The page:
We are thankful to our Baptist family who have released us to be able to do this, accountability and supportive relationships are important to us and we want to remain networked locally and nationally, we don’t want to work in isolation. For both of us this means a movement away from an activist crazy lifestyle to a more contemplative place. Easier said than done. For a while this quote from Henri Nouwen will be our mantra…
“More and more, the desire grows in me simply to walk around, greet people, enter their homes, sit on their doorsteps, play ball, throw water, and be known as someone who wants to live with them. It is a privilege to have the time to practice this simple ministry of presence. Still, it is not as simple as it seems. My own desire to be useful, to do something significant, or to be part of some impressive project is so strong that soon my time is taken up by meetings, conferences, study groups, and workshops that prevent me from walking the streets. It is difficult not to have plans, not to organize people around an urgent cause, and not to feel that you are working directly for social progress. But I wonder more and more if the first thing shouldn’t be to know people by name, to eat and drink with them, to listen to their stories and tell your own, and to let them know with words, handshakes, and hugs that you do not simply like them, but truly love them.”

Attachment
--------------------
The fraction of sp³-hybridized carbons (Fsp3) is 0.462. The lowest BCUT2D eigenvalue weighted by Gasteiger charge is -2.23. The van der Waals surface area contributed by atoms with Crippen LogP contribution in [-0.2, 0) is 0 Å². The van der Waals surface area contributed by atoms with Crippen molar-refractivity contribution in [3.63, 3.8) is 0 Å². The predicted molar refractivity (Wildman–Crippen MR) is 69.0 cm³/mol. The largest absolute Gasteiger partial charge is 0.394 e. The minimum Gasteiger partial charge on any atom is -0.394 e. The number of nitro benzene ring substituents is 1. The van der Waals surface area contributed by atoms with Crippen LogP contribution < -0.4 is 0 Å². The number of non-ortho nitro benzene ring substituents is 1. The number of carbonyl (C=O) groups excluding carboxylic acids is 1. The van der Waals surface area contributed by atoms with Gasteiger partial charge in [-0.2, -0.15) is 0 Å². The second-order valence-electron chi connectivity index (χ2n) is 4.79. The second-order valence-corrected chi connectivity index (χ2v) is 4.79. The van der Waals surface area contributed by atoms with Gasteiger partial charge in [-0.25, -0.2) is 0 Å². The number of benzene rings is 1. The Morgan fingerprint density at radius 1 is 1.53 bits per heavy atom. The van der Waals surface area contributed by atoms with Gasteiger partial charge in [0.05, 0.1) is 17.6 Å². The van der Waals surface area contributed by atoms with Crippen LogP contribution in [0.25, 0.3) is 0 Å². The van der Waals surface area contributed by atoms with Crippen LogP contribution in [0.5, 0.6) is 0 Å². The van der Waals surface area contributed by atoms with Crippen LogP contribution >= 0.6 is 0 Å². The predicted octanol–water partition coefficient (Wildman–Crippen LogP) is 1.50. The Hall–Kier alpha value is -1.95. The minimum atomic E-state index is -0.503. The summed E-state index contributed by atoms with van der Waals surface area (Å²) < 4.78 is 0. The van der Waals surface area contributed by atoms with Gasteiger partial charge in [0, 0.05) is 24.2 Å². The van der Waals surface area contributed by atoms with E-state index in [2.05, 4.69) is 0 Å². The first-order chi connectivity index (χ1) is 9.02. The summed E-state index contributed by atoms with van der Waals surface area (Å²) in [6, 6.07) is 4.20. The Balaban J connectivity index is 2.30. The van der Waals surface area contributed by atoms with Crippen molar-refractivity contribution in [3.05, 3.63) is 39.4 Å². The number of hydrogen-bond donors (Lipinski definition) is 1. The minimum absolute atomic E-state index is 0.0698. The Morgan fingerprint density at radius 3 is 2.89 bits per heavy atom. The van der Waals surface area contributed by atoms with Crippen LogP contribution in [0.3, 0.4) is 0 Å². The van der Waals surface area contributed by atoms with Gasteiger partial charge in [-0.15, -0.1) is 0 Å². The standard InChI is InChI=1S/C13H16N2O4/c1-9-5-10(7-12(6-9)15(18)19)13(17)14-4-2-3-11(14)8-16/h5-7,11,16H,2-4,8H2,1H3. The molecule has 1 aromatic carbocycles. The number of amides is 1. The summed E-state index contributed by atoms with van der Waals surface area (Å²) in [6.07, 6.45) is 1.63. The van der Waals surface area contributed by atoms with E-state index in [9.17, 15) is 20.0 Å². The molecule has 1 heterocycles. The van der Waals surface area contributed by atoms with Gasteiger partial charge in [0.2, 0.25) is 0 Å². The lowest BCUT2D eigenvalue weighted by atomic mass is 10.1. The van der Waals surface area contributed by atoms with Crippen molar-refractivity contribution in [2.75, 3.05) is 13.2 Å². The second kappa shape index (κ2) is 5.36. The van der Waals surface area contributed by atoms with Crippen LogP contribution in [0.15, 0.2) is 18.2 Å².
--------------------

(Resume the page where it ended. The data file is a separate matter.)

Sandra & Tony Crawford